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DENVER-The four groups that didn’t make the cut for a joint venture with Denver on its Winter Park ski area offered a variety of ways to turn the resort into a year-around, destination area. The four bidders who didn’t make the cut are Grand Elk Partnership, headed by ski veteran Jerry Jones from Granby, just down the road from Winter Park; Utah-based Powdr Corp.; Okemo of Vermont; and Hines Resorts, whose parent is based in Houston and is one of the country’s largest developers.

Hines also developed the recently completed Zephyr condominium project at the base of Winter Park.

Jones’ plan, aided by Legg Mason Real Estate Services, would immediately give the city $10 million for a master plan development;research and engineering; and sales and marketing.

From 2003 to 2004, it would increase skier days to 1.3 million, partly by launching a “Grand Pass” that would incorporate the nearby Berthoud Pass and SolVista ski mountains.

His group also would build a base village with a 600-room, full-service hotel. It would also build a conference center, a ski school and commercial space. From 2004 to 2010, it would design and build 1,100 to 1,500 condos. After that, it would plan, design and build on the Mary Jane ski mountain at Winter Park.

Okemo would initially commit a minimum amount of $10 million to $15 million in the project. The amount would come form Okemo and not from Winter Park cash flow.

“We would expect out total investment over the first 10 years would be multiples (of $10 million to $15 milion),” Okemo says in its package.

Hines offers two scenarios in its losing bid.

One is for the city to act as a lessor and as a land seller. The city would receive an initial payment under the scenario.

“The magnitude of the initial payment would have an inverse relationship with the magnitude of profit sharing the city would enjoyfrom operational and development cash flows,” Hines says.

Advantages, Hines says, would be that at the end of the lease, the city would be the owner and the city is removed from any ownership association with the resort for a period of time.

The disadvantages, Hines says, are: the structure is somewhat complicated; it fails to perfectly align the interests of Hines and thecity; and the cost of financing will be higher than its other proposal.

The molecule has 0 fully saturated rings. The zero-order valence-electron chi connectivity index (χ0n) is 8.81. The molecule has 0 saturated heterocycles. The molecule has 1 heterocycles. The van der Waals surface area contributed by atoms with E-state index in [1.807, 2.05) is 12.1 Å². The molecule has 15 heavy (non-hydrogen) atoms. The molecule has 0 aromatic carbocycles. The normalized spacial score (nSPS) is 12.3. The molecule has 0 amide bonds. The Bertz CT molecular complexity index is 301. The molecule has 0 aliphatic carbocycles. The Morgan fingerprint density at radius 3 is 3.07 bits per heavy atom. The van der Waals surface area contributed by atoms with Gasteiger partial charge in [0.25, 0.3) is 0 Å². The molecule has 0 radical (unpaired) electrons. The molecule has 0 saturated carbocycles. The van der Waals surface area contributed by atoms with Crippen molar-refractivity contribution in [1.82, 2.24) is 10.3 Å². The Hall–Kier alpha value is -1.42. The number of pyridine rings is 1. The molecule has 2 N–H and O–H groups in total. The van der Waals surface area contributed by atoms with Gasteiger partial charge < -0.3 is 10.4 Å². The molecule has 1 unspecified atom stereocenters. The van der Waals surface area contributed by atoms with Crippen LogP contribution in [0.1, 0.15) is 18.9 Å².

Hines alternative proposal it to make the city a shareholder in a new company created to own Winter Park. The legal entity that owned it could be a corporation, limited liability company or something else, after examining tax laws and laws of Colorado, Hines says.

Powdr would raze the Balcony House and administration building and replace it with a new fractional ownership hotel of 100 to 150 rooms. The hotel would be affiliated with a national chain and be called the Balcony House Hotel.

Powdr also would enhance the experience of the Ski Train, which already travels from Denver to Winter Park. Powdr would build a European-style train station that would include food and beverage, retail kiosks and a turn-of-the-century depot.

Powdr also reveals it entered into an exclusive arrangement with Denver-based Kroenke Sports Enterprises. Stan Kroenke, owner of thePepsi Center and the teams that play there — the Denver Nuggets and the Stanley Cup winning Colorado Avalanche, heads SKE.

Powdr says it appears Winter Park lost between $7 and $8 million one summer, which is more than the operating losses at all of its resorts.

KSE would provide concerts, art and crafts shows, wine and cheese festivals, farmer’s markets, classic car conventions and motor sports events to make Winter Park more of a year-round resort and jazz up its summer appeal.

KSE would also use players from its Denver professional sports teams to promote events at Winter Park.

Meanwhile, the two finalists, East West Partners and Intrawest Corp., have until Nov. 9 to provide the city with detailed proposals. The city hopes to pick a winner by mid-December.

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